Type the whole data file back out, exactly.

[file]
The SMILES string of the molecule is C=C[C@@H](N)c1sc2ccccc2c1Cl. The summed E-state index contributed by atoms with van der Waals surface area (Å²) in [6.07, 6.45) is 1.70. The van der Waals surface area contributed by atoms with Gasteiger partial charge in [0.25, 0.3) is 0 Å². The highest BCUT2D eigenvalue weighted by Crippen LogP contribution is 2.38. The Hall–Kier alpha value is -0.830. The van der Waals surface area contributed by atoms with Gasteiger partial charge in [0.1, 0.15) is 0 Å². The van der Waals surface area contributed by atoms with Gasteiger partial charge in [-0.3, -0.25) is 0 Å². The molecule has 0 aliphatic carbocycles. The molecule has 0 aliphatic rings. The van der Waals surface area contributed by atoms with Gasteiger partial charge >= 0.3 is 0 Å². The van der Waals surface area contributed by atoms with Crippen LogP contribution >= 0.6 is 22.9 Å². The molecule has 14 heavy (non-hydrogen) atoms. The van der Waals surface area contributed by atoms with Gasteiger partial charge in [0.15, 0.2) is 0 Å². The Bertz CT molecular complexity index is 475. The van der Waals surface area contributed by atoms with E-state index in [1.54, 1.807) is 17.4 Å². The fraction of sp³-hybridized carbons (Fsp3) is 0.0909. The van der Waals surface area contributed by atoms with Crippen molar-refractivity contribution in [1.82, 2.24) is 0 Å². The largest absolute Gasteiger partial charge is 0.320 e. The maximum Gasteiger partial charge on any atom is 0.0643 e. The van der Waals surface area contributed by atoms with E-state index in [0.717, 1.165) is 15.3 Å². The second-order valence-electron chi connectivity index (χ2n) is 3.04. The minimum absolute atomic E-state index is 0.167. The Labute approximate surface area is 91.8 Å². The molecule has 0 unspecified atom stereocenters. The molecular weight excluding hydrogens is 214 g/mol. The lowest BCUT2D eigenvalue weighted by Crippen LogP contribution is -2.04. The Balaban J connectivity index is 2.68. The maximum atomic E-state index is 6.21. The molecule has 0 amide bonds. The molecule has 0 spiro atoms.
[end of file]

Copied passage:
The SMILES string of the molecule is C=C[C@@H](N)c1sc2ccccc2c1Cl. The summed E-state index contributed by atoms with van der Waals surface area (Å²) in [6.07, 6.45) is 1.70. The van der Waals surface area contributed by atoms with Gasteiger partial charge in [0.25, 0.3) is 0 Å². The highest BCUT2D eigenvalue weighted by Crippen LogP contribution is 2.38. The Hall–Kier alpha value is -0.830. The van der Waals surface area contributed by atoms with Gasteiger partial charge in [0.1, 0.15) is 0 Å². The van der Waals surface area contributed by atoms with Gasteiger partial charge in [-0.3, -0.25) is 0 Å². The molecule has 0 aliphatic carbocycles. The molecule has 0 aliphatic rings. The van der Waals surface area contributed by atoms with Gasteiger partial charge >= 0.3 is 0 Å². The van der Waals surface area contributed by atoms with Crippen LogP contribution >= 0.6 is 22.9 Å². The molecule has 14 heavy (non-hydrogen) atoms. The van der Waals surface area contributed by atoms with Gasteiger partial charge in [0.15, 0.2) is 0 Å². The Bertz CT molecular complexity index is 475. The van der Waals surface area contributed by atoms with E-state index in [1.54, 1.807) is 17.4 Å². The fraction of sp³-hybridized carbons (Fsp3) is 0.0909. The van der Waals surface area contributed by atoms with Crippen molar-refractivity contribution in [1.82, 2.24) is 0 Å². The largest absolute Gasteiger partial charge is 0.320 e. The maximum Gasteiger partial charge on any atom is 0.0643 e. The van der Waals surface area contributed by atoms with E-state index in [0.717, 1.165) is 15.3 Å². The second-order valence-electron chi connectivity index (χ2n) is 3.04. The minimum absolute atomic E-state index is 0.167. The Labute approximate surface area is 91.8 Å². The molecule has 0 unspecified atom stereocenters. The molecular weight excluding hydrogens is 214 g/mol. The lowest BCUT2D eigenvalue weighted by Crippen LogP contribution is -2.04. The Balaban J connectivity index is 2.68. The maximum atomic E-state index is 6.21. The molecule has 0 amide bonds. The molecule has 0 spiro atoms.